The names

a short story

During his New Year’s ritual of cleaning his apartment, Zaid opened the bottom drawer of his wood desk to find the prayer beads. There were 99 of them, made of plastic, dark blue and strung together in a loop by a thin string. He didn’t know if they had been lying there waiting for him, or if they had just materialized. He couldn’t tell. He thought they had been lost long ago.

He picked them up and played with them, passing them through his fingers, pushing them one by one with his thumb and listening as they made the same clicking noises they always made. From the desk chair, Zaid could see the trash bin in the corner of his room. He thought about when he first touched the beads. His grandfather had given them to him when Zaid was eight. Zaid didn’t know what they were when we saw them. A necklace? A bracelet? His grandfather told him the string of beads was called a tasbih, and that it would help him count the names of God as he repeated them during his prayers. His grandfather told him that there were 99 names, a bead for each one, but Zaid didn’t have to know them all, he said. He could pick a few to remember and repeat.

His grandfather was no longer with him, and Zaid never learned all the names. As he wrapped them around his fingers, he wondered when else the beads had been in his hands. Had that moment with his grandfather been the first and the last time until now? Or had he clutched the beads after hearing the news of his grandfather’s death a year after receiving the gift? When younger Zaid was lying on his mattress, his face buried in his pillow, sticky from tears and snot, sobbing and coughing until his chest and throat hurt, he didn’t know that what he was doing was called mourning. But did he have the beads with him? At that age of eight, did he know the name As-Salam, The Source of Peace?

Zaid looked closely at the tasbih. It showed signs of use. A few beads were scratched, a few discolored. Zaid kept thinking. Could the beads have been thrown in the garbage years ago without him knowing or caring? He tried to figure out what use he might have for them now. He closed his eyes and saw 10-year-old Zaid, hiding in the basement of his childhood home, hugging himself to keep his body from shaking, hearing the roars and crashes coming from his parents upstairs. He knew all of that had happened. But completing the picture was difficult. Had the beads been in his pocket? In his hand? Lying somewhere in his bedroom? At what point was that incident real, and when did it become make-believe? Zaid knew that terror had spread throughout the inside of his body like an electric hum invading a quiet room and clinging to the air. But he couldn’t decide whether or not he had repeated the name Al-Wali, The Protector. It probably hadn’t made a difference. Zaid remembered the tremors of fear in his gut that had lasted for months as his parents had gone through the steps of separation.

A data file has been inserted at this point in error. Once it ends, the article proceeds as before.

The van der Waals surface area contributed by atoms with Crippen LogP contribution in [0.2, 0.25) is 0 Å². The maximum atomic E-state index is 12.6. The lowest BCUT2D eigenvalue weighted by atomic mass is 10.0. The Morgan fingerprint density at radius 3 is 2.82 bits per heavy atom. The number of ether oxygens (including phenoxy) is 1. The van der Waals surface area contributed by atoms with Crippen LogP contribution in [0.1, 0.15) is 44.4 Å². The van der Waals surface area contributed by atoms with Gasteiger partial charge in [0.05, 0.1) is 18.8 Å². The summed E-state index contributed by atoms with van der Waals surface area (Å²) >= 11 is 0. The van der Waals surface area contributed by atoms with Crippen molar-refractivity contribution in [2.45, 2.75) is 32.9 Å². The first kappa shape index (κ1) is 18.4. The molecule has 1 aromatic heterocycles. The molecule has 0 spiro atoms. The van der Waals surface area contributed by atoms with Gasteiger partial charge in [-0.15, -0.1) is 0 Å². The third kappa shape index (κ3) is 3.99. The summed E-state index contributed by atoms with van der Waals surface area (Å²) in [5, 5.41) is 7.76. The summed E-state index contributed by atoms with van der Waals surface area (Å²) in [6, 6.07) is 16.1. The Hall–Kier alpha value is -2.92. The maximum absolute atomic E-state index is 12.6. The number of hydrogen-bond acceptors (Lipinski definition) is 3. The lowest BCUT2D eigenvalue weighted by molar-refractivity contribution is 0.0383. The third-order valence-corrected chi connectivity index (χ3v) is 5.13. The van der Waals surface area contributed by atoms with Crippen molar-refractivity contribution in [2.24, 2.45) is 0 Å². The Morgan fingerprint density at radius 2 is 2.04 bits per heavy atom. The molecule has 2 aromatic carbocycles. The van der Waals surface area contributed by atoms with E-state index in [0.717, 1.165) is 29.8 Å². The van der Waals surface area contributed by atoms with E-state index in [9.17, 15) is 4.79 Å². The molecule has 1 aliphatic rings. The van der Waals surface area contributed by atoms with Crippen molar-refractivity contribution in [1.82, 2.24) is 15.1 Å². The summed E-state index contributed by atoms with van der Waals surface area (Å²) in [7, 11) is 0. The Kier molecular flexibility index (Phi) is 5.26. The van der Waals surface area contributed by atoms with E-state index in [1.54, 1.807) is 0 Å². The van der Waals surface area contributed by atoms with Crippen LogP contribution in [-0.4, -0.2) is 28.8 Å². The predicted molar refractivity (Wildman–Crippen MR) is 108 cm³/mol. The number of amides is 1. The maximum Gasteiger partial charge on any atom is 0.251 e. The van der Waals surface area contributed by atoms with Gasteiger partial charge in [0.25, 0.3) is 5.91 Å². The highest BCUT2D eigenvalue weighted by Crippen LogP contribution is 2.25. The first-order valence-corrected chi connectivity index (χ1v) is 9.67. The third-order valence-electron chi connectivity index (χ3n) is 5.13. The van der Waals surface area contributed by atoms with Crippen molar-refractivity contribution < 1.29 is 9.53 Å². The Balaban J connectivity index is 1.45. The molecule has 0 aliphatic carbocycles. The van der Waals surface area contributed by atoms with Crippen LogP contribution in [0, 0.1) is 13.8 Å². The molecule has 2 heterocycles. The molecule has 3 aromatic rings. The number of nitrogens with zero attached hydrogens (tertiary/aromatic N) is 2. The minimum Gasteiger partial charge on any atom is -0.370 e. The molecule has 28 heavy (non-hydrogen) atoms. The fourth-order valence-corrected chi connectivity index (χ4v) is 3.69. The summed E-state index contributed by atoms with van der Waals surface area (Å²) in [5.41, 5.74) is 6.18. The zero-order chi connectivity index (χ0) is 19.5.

Zaid was certain he had planned on tossing them by the time high school started. Teenage Zaid had gained more knowledge and awareness, so he thought it was silly to believe that words had the power to change him, much less the world around him, even in a small way. He also knew that using the correct names is tricky, in life and even more so with regards to God. Someone could have grown up thinking that Al-Batin meant one thing, while someone else could have grown up believing that Name meant something else. Maybe, if Zaid had known Arabic as a teenager, he would have felt more sure about the Names. But he had too much to worry about: maintaining grades, doing activities that looked good on paper, keeping up with friends, futilely chasing romance, trying to sleep at least sometimes.

Zaid was sure that he had forgotten about the beads by his junior year in college. He remembered that he had spent the better part of a night sitting on the floor, hugging a trash can, puking his insides out, feeling as if his brain were on the verge of blowing up inside his skull. By that time, Zaid had thrown away all the declarations from his family members and elders that the consumption of alcohol was immoral. To Zaid, it made no sense that a dietary restriction should have anything to do with morality. Looking at the beads in his hands, Zaid saw no traces of vomit, so he was sure he hadn’t been holding them while gripping the rim of the trash can. He hadn’t been begging for his sickness to end, nor had he been pleading for forgiveness. Still, sitting at his desk now, he wondered if he had thought, at least for a moment, if the sickness had been a punishment. He tried to determine if his mind had been caught between the Names Al-’Alim, The Omniscient, or Ar-Rahim, The All-Merciful.

The memory of the time when Zaid had last held the beads hit him without warning, like a splash of cold water to the face. He was ashamed of having forgotten, but the memory was so heavy on his heart that he had to bury it in a shallow part of his mind. It had been uncovered now, and he pulled it out so he could hold it before his eyes. A year ago, while Zaid was trying to make a living after college, his friend Jacob had been in an accident. Zaid learned the news from a mutual friend and sat at Jacob’s bedside every night for days waiting for Jacob to wake up. Zaid now remembered how he had wrapped the beads around his hand. He couldn’t decide on a Name, so he had repeated as many as he could. He had hoped and prayed, and when Jacob finally did wake up, Zaid held him with the beaded hand, and Jacob touched the beads.

Had praying worked? Did God hear what Zaid thought and said? Zaid wasn’t completely sure, but he knew he couldn’t part with the beads. He wrapped the beads around his hand once more and liked how they reflected the light from the fluorescent bulbs above.